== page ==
Understanding the mechanisms of administrative burden through a within-case study of Medicaid expansion implementation

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Cheryl A. Camillo


Administrative burdens, Medicaid, Eligibility expansion, Policy implementation, Street-level bureaucracy, Behavioral public administration, Positive public administration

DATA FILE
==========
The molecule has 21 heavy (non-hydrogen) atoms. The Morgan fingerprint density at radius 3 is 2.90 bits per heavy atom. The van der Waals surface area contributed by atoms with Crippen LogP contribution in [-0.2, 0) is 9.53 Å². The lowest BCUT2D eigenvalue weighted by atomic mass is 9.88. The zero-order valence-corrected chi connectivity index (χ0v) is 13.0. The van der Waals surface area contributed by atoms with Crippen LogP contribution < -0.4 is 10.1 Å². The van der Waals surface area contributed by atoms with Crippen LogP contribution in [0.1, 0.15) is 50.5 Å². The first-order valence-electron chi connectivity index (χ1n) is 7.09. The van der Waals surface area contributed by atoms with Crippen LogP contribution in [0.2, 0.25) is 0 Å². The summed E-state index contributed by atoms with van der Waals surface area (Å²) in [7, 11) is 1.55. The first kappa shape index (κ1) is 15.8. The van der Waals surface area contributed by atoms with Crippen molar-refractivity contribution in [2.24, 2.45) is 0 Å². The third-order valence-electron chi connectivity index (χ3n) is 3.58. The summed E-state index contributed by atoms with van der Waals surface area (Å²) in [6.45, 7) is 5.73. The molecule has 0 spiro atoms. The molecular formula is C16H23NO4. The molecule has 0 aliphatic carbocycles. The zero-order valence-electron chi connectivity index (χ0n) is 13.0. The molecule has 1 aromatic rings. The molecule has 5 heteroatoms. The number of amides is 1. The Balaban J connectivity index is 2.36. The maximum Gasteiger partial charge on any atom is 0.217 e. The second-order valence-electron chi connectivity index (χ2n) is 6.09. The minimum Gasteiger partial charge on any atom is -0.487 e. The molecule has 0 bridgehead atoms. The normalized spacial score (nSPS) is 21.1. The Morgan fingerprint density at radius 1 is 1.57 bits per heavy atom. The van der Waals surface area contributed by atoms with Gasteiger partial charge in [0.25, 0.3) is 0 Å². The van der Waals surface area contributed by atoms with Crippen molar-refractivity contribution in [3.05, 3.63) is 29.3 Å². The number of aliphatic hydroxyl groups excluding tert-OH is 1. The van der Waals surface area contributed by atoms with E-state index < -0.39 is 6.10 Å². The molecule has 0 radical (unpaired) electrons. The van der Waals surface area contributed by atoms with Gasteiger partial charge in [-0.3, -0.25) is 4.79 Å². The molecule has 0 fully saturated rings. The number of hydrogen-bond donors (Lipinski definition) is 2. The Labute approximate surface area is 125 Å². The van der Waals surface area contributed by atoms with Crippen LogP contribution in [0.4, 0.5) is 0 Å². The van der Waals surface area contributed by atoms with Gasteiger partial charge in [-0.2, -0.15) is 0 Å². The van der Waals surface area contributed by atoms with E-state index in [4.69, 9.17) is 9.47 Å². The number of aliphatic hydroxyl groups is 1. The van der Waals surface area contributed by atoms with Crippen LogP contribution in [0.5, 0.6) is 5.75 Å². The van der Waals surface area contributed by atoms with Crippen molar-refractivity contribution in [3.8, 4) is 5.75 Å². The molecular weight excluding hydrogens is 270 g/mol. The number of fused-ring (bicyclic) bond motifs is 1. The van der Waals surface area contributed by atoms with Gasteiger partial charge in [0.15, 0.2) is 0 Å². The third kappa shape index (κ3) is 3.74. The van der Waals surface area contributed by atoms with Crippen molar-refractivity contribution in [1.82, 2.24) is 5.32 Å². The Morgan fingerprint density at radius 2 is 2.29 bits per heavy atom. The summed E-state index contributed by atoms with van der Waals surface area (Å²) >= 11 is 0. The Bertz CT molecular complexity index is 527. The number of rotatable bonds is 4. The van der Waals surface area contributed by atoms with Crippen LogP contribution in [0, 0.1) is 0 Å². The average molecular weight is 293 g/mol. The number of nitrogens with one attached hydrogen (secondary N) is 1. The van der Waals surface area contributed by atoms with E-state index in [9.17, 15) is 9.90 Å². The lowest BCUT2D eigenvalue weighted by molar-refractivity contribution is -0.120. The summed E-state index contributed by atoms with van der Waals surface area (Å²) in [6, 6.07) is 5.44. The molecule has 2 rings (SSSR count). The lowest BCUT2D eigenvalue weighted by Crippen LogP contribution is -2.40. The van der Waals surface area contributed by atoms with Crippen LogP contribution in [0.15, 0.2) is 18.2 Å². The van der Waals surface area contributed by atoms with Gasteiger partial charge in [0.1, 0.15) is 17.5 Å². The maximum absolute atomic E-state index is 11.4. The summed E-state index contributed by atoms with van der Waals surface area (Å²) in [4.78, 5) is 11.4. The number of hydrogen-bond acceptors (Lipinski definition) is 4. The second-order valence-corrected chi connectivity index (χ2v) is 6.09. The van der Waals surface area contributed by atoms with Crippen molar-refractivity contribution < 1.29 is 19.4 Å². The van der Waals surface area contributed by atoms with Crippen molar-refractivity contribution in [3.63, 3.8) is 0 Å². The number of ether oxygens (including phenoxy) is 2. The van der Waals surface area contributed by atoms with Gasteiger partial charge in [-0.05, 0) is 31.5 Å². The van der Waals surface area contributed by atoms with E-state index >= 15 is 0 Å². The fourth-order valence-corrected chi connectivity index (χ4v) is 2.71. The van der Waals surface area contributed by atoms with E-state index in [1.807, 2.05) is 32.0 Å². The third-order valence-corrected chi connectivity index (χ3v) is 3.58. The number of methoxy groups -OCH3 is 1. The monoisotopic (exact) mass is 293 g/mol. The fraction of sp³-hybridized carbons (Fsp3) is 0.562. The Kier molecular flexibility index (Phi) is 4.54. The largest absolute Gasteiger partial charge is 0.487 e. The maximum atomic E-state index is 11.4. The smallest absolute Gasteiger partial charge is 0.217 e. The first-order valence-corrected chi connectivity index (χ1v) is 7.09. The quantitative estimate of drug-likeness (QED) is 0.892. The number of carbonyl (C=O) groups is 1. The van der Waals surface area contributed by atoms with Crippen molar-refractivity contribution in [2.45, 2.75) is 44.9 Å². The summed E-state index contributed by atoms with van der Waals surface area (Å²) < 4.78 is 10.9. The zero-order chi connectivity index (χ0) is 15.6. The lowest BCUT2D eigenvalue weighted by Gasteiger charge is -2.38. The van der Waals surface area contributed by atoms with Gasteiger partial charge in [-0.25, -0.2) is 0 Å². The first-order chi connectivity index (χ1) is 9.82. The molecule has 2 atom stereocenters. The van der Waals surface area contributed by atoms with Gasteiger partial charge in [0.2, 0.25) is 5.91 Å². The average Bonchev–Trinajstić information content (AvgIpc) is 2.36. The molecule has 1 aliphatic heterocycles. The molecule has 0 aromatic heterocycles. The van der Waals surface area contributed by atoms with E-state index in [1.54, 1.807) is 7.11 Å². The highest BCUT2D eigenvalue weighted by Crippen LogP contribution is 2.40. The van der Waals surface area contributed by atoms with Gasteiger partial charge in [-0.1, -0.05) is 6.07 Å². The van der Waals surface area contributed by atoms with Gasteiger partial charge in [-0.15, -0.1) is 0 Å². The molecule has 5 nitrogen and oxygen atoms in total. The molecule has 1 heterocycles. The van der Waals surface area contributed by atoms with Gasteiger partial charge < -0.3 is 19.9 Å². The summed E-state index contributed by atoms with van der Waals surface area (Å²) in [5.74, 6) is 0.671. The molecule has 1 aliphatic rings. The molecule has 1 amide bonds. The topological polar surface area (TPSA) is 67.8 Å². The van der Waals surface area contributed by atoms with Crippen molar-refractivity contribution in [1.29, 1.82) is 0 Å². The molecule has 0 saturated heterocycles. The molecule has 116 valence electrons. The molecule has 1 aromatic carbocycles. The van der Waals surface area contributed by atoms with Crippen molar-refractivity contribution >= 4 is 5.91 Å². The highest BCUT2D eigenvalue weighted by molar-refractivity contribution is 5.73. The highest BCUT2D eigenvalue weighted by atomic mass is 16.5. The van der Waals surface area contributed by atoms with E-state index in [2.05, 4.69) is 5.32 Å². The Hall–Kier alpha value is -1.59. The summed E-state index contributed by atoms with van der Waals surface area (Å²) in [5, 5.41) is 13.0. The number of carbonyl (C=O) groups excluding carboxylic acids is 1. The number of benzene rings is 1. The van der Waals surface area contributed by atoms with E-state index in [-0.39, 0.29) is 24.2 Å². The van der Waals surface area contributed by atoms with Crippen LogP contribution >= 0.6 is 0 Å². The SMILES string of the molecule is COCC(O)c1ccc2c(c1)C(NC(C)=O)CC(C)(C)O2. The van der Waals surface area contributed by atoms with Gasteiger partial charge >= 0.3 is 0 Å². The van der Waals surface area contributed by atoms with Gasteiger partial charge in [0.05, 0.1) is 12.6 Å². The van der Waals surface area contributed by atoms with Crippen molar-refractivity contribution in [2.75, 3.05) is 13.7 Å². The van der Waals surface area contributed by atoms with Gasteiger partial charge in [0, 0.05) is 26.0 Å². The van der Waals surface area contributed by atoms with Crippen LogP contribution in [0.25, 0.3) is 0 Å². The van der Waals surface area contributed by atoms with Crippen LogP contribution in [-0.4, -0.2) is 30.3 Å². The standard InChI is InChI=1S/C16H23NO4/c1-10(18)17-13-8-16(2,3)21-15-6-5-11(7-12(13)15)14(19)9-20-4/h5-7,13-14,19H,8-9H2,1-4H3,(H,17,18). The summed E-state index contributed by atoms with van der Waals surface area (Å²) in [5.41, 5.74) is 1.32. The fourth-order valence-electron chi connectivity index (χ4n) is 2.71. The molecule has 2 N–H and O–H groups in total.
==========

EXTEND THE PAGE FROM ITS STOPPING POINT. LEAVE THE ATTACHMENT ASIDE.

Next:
The importance of the administrative burden problem in public programs has been apparent during the COVID-19 crisis in the United States as millions of newly unemployed people have had to wait for unemployment checks and public health insurance benefits due to paperwork requirements, agency staff shortages, and outdated information technology systems. The resulting burdens have extended financial hardship, caused the coronavirus to spread, and eroded citizen and agency morale. Administrative burdens have long been known to be costly, yet remain fixtures of public benefit programs across the world. To reduce them, we need to understand their mechanisms. Formal policy solutions per se will not reduce administrative burdens because they do not exist solely by design. This article contributes to behavioral public administration by providing a comprehensive, empirical-driven theoretical framework for understanding the complex processes through which supply-side administrative burdens are instituted, modified, and eliminated. Using a retrospective within-case study method that utilizes participant observation, documentation, and archival records, the article traces the process by which a state eliminated administrative burdens in the process of implementing an initially straightforward expansion of Medicaid eligibility, thereby creating a model for simplifying and streamlining enrollment that was incorporated into the Affordable Care Act.

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